As students enter high school freshman year, there’s one thing that most of them look forward to: graduation. The long wait for the class of 2015 has finally arrived!
High school graduation isn’t just the end of an era, but also the beginning of a new phase of life.

Each high school has a student that’s ranked number one in the class and has the honor of being Class Valedictorian. Although presented with various challenges, these students have managed to balance academics with extracurricular activities, all while maintaining the highest G.P.A.s in their schools’ senior classes.

Boyle Heights Beat spoke with five valedictorians who shared their motivations, challenges and advice for incoming seniors.


Diego Espino
Age: 18
School: Francisco Bravo Medical Magnet High School
GPA: 4.405
College: Middlebury College
Major: Undeclared

Who or what inspired/motivated you to do so well in school?
My mom, because I come from a low-income family, so I have to do my best because I’m expected to. My parents weren’t really that tough on me, but I did it on my own because I knew I had to work hard if I wanted to get far.

What are you going to miss the most about high school and why?
The thing I’m going to miss the most about high school are the cross country and track team people because that’s my group of my friends that I’ve had since the beginning of my freshmen year.


Maricsa Gomez
Age: 17
School: Felicitas y Gonzalo Mendez High School
GPA: 4.175
College: UCLA

Who or what inspired/motivated you to do so well in school?
I think my parents because since they’re from Mexico and they came here for us, they’ve always pushed it on us. I always thought about them and wanted to do well for them.

What’s the biggest lesson you have learned from your high school experience?
You can count on people even when you think no one’s going to be there. Like if you’re struggling with stuff, there’s always someone there to help you out.


Cesar Ramos
Age: 17
School: Oscar De La Hoya Animo Charter High School
GPA: 4.31 weighted, 3.98 unweighted
College: University of California, Irvine
Major: Aerospace Engineering

What was your biggest challenge throughout high school?
My biggest challenge was balancing my social life, work life and academic life. I balanced two jobs while involved in school and trying to keep up my grades and then still keep in touch with my friends.

What’s the biggest lesson you have learned from your high school experience?
The most important thing I learned in high school and in my life so far is that it doesn’t matter who’s the most intelligent, but the most hard-working, because they always get rewarded.

What are you going to miss the most about high school and why?
I’m going to miss my school because it’s very small, so you get very comfortable with the staff, the students and the environment itself. It’s very comfortable I can ask anybody anything. I can talk to the principal, assistant principal, the office managers and just have a normal conversation. I’m going to miss that a lot.

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Alison Salazar
Age: 18
School: Math, Science, and Technology Magnet Academy at Roosevelt High School
GPA: 4.5
College: Occidental College
Major: Environmental Engineer

How do you feel about being named the valedictorian at your school?
Personally, I don’t feel particularly special or important as valedictorian, but I am very proud of myself. Of course, it is a great honor, but I don’t think our GPA can measure how we have all grown as individuals or students, and in the end, I feel like that is what can truly define us.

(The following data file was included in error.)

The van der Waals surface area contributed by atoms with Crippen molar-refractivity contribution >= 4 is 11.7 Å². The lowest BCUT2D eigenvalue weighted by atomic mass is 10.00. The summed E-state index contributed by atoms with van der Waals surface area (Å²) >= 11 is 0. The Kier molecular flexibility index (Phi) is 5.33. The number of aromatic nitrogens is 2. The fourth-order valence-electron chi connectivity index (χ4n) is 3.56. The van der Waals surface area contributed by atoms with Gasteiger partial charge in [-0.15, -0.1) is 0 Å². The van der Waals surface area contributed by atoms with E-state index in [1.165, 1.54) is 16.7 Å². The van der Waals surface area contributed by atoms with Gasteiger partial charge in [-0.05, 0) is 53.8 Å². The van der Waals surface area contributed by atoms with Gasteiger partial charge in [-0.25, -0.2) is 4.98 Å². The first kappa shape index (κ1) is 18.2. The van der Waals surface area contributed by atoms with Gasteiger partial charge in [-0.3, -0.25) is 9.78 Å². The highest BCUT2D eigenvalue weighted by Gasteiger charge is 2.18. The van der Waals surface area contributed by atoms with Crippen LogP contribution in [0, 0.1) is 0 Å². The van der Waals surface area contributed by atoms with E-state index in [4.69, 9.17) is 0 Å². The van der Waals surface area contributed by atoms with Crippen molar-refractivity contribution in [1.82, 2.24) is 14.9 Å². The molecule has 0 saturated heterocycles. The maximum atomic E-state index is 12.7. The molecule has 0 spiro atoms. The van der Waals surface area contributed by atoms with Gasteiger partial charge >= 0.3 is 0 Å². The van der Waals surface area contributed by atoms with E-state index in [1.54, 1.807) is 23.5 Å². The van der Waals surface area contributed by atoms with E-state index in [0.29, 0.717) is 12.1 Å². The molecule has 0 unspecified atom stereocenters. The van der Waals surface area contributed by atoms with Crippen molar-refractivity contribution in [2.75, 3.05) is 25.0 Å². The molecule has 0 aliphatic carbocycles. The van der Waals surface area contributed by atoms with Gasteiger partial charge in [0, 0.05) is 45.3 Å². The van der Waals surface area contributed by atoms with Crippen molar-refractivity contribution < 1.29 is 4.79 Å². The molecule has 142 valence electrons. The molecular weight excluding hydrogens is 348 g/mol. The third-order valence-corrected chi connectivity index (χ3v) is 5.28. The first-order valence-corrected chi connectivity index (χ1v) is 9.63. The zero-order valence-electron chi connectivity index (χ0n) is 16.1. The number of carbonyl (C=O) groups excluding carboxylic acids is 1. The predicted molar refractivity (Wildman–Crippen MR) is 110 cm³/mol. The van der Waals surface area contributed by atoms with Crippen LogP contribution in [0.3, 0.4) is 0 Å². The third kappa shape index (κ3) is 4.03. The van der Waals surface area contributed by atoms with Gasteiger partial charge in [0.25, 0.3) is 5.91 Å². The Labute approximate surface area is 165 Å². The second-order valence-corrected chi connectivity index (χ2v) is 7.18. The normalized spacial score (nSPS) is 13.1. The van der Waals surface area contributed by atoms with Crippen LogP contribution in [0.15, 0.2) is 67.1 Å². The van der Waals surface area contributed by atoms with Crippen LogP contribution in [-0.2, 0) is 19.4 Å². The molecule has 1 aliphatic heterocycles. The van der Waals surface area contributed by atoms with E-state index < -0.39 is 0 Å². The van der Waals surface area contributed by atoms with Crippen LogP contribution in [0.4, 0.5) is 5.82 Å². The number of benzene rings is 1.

What advice do you have for other students finishing high school?
I encourage and advise students, regardless of age, to dream big and to never let others determine your dreams. I also advise everyone to become involved in our community. Boyle Heights is beautiful and rich in culture, yet a lot of us fail to see that. With involvement, I guarantee that anyone could fall in love and gain great pride.

What do you hope to achieve in your future?
Many Boyle Heights residents seek escape from our community and ignore the fact that while they prosper, hard-working students are left behind. I yearn to receive an education, not only to help myself, but students like me. Unlike many Latinas, I will pursue a STEM career in college. I plan to expose students from my school and community to STEM careers and what it means to be an engineer or scientist or astronaut, and with them find solutions to the problems that the world needs solutions for.

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Michael Mojarro
Age: 18
School: Bishop Mora Salesian High School
GPA: 4.2
College: DePaul University
Major: Pre-Med

How do you feel about being named the valedictorian at your school?
It was a great honor being named valedictorian. I feel as if it was a collaborative effort. My whole class was behind me and kept supporting me throughout my years at Salesian to keep pushing. It is a great feeling of accomplishment. Though the four-year journey has come to an end, it was all worth it.

What do you hope to achieve in your future?
I hope to one day be able to give back to my community, especially the Salesian community. I believe that you may only seek happiness through others. When you help somebody accomplish his or her goals, no matter how big or small, that is what will make you happy. Knowing that you were a part of something bigger than yourself.

Daisy Escorcia and Maria Bonilla contributed to this story.

Featured photo by Erik Sarni

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Jacqueline Ramírez

Jacqueline Ramírez is a former reporter and recent graduate from Mount Saint Mary’s University. She received her Bachelor of Arts in Journalism and New Media. She enjoys sharing the art of storytelling...

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